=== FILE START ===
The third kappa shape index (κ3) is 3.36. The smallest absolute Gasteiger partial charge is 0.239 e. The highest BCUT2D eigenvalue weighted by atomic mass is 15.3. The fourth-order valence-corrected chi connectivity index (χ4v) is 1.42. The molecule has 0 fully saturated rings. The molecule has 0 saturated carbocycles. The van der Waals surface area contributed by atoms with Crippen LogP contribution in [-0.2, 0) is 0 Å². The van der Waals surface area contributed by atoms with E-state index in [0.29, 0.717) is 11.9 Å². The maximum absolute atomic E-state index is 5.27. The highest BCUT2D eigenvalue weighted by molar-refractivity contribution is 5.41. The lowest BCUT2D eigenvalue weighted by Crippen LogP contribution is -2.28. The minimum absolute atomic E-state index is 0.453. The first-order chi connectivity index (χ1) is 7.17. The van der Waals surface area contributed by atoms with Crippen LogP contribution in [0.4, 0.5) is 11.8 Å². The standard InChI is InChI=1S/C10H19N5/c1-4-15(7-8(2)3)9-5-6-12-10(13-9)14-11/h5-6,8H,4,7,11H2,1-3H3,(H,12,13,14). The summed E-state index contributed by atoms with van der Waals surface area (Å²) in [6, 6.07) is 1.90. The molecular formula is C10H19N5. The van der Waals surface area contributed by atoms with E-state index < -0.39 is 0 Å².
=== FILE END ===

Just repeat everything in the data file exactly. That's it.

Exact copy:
The third kappa shape index (κ3) is 3.36. The smallest absolute Gasteiger partial charge is 0.239 e. The highest BCUT2D eigenvalue weighted by atomic mass is 15.3. The fourth-order valence-corrected chi connectivity index (χ4v) is 1.42. The molecule has 0 fully saturated rings. The molecule has 0 saturated carbocycles. The van der Waals surface area contributed by atoms with Crippen LogP contribution in [-0.2, 0) is 0 Å². The van der Waals surface area contributed by atoms with E-state index in [0.29, 0.717) is 11.9 Å². The maximum absolute atomic E-state index is 5.27. The highest BCUT2D eigenvalue weighted by molar-refractivity contribution is 5.41. The lowest BCUT2D eigenvalue weighted by Crippen LogP contribution is -2.28. The minimum absolute atomic E-state index is 0.453. The first-order chi connectivity index (χ1) is 7.17. The van der Waals surface area contributed by atoms with Crippen LogP contribution in [0.4, 0.5) is 11.8 Å². The standard InChI is InChI=1S/C10H19N5/c1-4-15(7-8(2)3)9-5-6-12-10(13-9)14-11/h5-6,8H,4,7,11H2,1-3H3,(H,12,13,14). The summed E-state index contributed by atoms with van der Waals surface area (Å²) in [6, 6.07) is 1.90. The molecular formula is C10H19N5. The van der Waals surface area contributed by atoms with E-state index < -0.39 is 0 Å².